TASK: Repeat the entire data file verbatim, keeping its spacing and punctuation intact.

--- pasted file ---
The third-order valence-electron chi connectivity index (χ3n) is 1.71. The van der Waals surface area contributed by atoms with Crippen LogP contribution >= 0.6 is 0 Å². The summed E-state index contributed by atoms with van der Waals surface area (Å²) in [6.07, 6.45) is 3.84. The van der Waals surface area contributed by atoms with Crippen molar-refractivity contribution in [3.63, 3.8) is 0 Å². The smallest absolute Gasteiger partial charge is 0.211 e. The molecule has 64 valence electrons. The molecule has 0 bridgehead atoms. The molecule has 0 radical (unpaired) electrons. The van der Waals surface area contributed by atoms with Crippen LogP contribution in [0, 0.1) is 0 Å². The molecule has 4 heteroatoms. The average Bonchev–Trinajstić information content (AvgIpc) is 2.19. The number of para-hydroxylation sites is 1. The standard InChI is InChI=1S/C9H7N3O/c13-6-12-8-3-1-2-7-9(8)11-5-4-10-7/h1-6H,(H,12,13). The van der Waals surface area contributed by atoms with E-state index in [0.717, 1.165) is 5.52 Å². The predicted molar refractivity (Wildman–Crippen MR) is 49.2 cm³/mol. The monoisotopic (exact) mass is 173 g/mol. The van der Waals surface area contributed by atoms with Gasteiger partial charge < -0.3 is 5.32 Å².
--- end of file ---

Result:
The third-order valence-electron chi connectivity index (χ3n) is 1.71. The van der Waals surface area contributed by atoms with Crippen LogP contribution >= 0.6 is 0 Å². The summed E-state index contributed by atoms with van der Waals surface area (Å²) in [6.07, 6.45) is 3.84. The van der Waals surface area contributed by atoms with Crippen molar-refractivity contribution in [3.63, 3.8) is 0 Å². The smallest absolute Gasteiger partial charge is 0.211 e. The molecule has 64 valence electrons. The molecule has 0 bridgehead atoms. The molecule has 0 radical (unpaired) electrons. The van der Waals surface area contributed by atoms with Crippen LogP contribution in [0, 0.1) is 0 Å². The molecule has 4 heteroatoms. The average Bonchev–Trinajstić information content (AvgIpc) is 2.19. The number of para-hydroxylation sites is 1. The standard InChI is InChI=1S/C9H7N3O/c13-6-12-8-3-1-2-7-9(8)11-5-4-10-7/h1-6H,(H,12,13). The van der Waals surface area contributed by atoms with E-state index in [0.717, 1.165) is 5.52 Å². The predicted molar refractivity (Wildman–Crippen MR) is 49.2 cm³/mol. The monoisotopic (exact) mass is 173 g/mol. The van der Waals surface area contributed by atoms with Gasteiger partial charge < -0.3 is 5.32 Å².